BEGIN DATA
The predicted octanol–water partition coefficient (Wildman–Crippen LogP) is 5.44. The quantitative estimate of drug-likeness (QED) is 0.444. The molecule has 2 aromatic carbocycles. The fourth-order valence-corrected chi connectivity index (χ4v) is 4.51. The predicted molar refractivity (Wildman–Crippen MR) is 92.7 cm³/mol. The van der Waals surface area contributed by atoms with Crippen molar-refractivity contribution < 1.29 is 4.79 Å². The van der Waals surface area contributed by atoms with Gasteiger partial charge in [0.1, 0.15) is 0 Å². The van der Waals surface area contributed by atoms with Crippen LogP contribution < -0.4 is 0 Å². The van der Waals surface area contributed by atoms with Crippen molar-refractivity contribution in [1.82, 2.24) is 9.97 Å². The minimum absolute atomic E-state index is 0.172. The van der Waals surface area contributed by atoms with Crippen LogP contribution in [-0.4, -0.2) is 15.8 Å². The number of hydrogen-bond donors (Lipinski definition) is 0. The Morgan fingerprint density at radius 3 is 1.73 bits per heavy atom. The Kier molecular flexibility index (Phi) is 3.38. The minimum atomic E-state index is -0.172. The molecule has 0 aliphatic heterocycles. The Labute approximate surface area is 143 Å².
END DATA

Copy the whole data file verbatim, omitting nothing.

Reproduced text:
The predicted octanol–water partition coefficient (Wildman–Crippen LogP) is 5.44. The quantitative estimate of drug-likeness (QED) is 0.444. The molecule has 2 aromatic carbocycles. The fourth-order valence-corrected chi connectivity index (χ4v) is 4.51. The predicted molar refractivity (Wildman–Crippen MR) is 92.7 cm³/mol. The van der Waals surface area contributed by atoms with Crippen molar-refractivity contribution < 1.29 is 4.79 Å². The van der Waals surface area contributed by atoms with Gasteiger partial charge in [0.1, 0.15) is 0 Å². The van der Waals surface area contributed by atoms with Crippen LogP contribution < -0.4 is 0 Å². The van der Waals surface area contributed by atoms with Crippen molar-refractivity contribution in [1.82, 2.24) is 9.97 Å². The minimum absolute atomic E-state index is 0.172. The van der Waals surface area contributed by atoms with Crippen LogP contribution in [-0.4, -0.2) is 15.8 Å². The number of hydrogen-bond donors (Lipinski definition) is 0. The Morgan fingerprint density at radius 3 is 1.73 bits per heavy atom. The Kier molecular flexibility index (Phi) is 3.38. The minimum atomic E-state index is -0.172. The molecule has 0 aliphatic heterocycles. The Labute approximate surface area is 143 Å².